Archives par mot-clé : El Nino

The Pause Has Returned.

by P. Homewood, April 5, 2018 in NotaLotofPeopleKnowThat

Hadcrut now have numbers out for February, giving an anomaly of 0.523C, measured against the 1961-90 baseline, slightly down on January’s 0.556C.

This means that the last six months have been below 0.59C.

It is clear that temperatures are settling down at a similar level to the period between 2002 and 2007, following the record El Nino of 2015/16. Bear in mind as well that the degree of accuracy, according to the Hadley Centre, is about +/-0.1C. As such, it cannot be said that there has been any statistically measurable warming since 2001, or indeed previously.

It is possible temperatures may drop further in coming months, with weak La Nina conditions established, although these are predicted to disappear by the summer.

Un El Niño hors norme ne signifie pas la reprise du réchauffement mondial

by Uzbek, 24 janvier 2018 in ClimatEnv&Energie

Dans un communiqué du 18 janvier 2018, l’OMM (Organisation météorologique mondiale) classe 2017 dans les trois années les plus chaudes depuis le début des mesures. Le record reste détenu par l’année 2016 (+ 1,2° C au-dessus des températures de la période pré industrielle) suivie par l’année 2015 (+ 1,1° C) toutes deux influencées par un épisode El Niño intense.

L’année 2017 serait ainsi l’année la plus chaude sans influence d’un phénomène El Niño. L’OMM suggère ainsi une reprise du réchauffement mondial après une pause des températures de plus de 17 ans.


Alarmist Retreat Begins: Natural Factors May Cause New Global Warming Hiatus

by Dr Benny Peiser, January 24, 2018 in ClimateChangeDispatch

The solar variability is not negligible in comparison with the energy imbalance that drives global temperature change.

Therefore, because of the combination of the strong 2016 El Niño and the phase of the solar cycle, it is plausible, if not likely, that the next 10 years of global temperature change will leave an impression of a ‘global warming hiatus.’ —James Hansen et al, 18 January 2018

The Global Warming Policy Foundation (GWPF) has lodged a new complaint with the BBC about its misleading reporting on global warming.

See also here

Further proof El Ninos are fueled by deep-sea geological heat flow

by Janes E Kamis, January, 27 in CliateChangeDispatch

The 2014-2017 El Nino “warm blob” was likely created, maintained, and partially recharged on two separate occasions by massive pulses of super-heated and chemically charged seawater from deep-sea geological features in the western North Pacific Ocean. This strongly supports the theory all El Ninos are naturally occurring and geological in origin. Climate change / global warming had nothing to do with generating, rewarming, intensifying, or increasing the frequency of the 2014-2017 El Nino or any previous El Nino.

If proven correct, this would revolutionize climatology and key aspects of many interrelated sciences such as oceanography, marine biology, glaciology, biogeochemistry, and most importantly meteorology. Information supporting a geological origin of El Ninos is diverse, reliable, and can be placed into five general categories as follows: (…)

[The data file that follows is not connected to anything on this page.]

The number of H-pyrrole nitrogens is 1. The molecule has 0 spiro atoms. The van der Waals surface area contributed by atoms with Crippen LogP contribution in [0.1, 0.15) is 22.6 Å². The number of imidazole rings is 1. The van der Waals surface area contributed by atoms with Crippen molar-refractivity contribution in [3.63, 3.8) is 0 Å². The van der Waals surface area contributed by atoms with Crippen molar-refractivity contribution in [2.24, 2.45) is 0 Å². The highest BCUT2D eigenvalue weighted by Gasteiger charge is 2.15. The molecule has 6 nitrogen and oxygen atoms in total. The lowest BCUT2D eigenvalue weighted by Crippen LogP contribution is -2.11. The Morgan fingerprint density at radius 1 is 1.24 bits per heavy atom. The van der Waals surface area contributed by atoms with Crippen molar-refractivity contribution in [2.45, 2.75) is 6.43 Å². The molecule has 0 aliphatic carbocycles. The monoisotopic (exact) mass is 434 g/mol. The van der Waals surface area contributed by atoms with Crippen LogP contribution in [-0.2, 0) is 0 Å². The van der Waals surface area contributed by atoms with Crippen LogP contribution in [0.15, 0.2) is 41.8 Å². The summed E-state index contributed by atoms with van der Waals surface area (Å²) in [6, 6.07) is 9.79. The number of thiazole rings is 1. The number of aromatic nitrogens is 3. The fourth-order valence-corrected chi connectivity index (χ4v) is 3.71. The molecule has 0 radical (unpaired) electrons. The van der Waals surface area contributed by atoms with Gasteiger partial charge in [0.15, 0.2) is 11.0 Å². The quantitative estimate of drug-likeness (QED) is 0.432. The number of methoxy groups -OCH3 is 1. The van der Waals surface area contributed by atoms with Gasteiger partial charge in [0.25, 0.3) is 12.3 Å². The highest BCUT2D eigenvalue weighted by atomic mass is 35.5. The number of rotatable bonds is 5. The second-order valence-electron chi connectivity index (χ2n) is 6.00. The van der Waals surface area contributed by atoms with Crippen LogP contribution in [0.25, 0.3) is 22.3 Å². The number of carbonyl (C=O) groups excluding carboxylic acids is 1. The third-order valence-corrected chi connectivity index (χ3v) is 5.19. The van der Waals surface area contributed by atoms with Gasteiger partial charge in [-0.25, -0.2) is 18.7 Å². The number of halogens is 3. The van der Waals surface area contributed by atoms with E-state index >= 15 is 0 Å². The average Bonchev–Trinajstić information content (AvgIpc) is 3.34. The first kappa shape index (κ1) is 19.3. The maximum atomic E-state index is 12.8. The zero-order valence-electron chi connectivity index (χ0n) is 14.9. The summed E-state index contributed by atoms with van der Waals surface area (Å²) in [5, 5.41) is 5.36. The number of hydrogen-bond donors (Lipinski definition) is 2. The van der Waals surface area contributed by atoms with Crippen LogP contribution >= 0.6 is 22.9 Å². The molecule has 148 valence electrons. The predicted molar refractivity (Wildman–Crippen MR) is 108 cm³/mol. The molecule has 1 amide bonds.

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Tropical explosive volcanic eruptions can trigger El Niño by cooling tropical Africa

by M. Khodri et al., October 3,  2017 in Nature

Stratospheric aerosols from large tropical explosive volcanic eruptions backscatter shortwave radiation and reduce the global mean surface temperature. Observations suggest that they also favour an El Niño within 2 years following the eruption. Modelling studies have, however, so far reached no consensus on either the sign or physical mechanism of El Niño response to volcanism

The Little Boy, El Nino and Natural Climate Change

by Anastasios Tsonis, September 15, 2017 in GWPF Report26 (.pdf)

This report describes this phenomenon and brings it into a modern global con- text. But the story is more than simply one of some old South American geophysical phenomenology seen from a global perspective; it is tied to an extraordinary story about new scienti c thinking, arising at the end of the 20th century, concerning the nature of change itself.

2015-16 El Nino behind large-scale surface melting event in Antarctica

by Nature Communications, June 15, 2017 in ClimatChangeDispatch

The West Antarctic Ice Sheet, a landbound mass of ice larger than Mexico, experienced substantial surface melt through the austral summer of 2015-2016 during one of the largest El Niño events of the past 50 years, according to scientists who had been conducting the first comprehensive atmospheric measurements in the region since the 1960s.

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Extreme temperatures in Southeast Asia caused by El Niño and worsened by global warming

by K. Thirumalai et al., June 6, 2017, in Nature Communication

In April 2016, southeast Asia experienced surface air temperatures (SATs) that surpassed national records, exacerbated energy consumption, disrupted agriculture and caused severe human discomfort. Here we show using observations and an ensemble of global warming simulations the combined impact of the El Niño/Southern Oscillation (ENSO) phenomenon and long-term warming on regional SAT extremes. We find a robust relationship between ENSO and southeast Asian SATs wherein virtually all April extremes occur during El Niño years.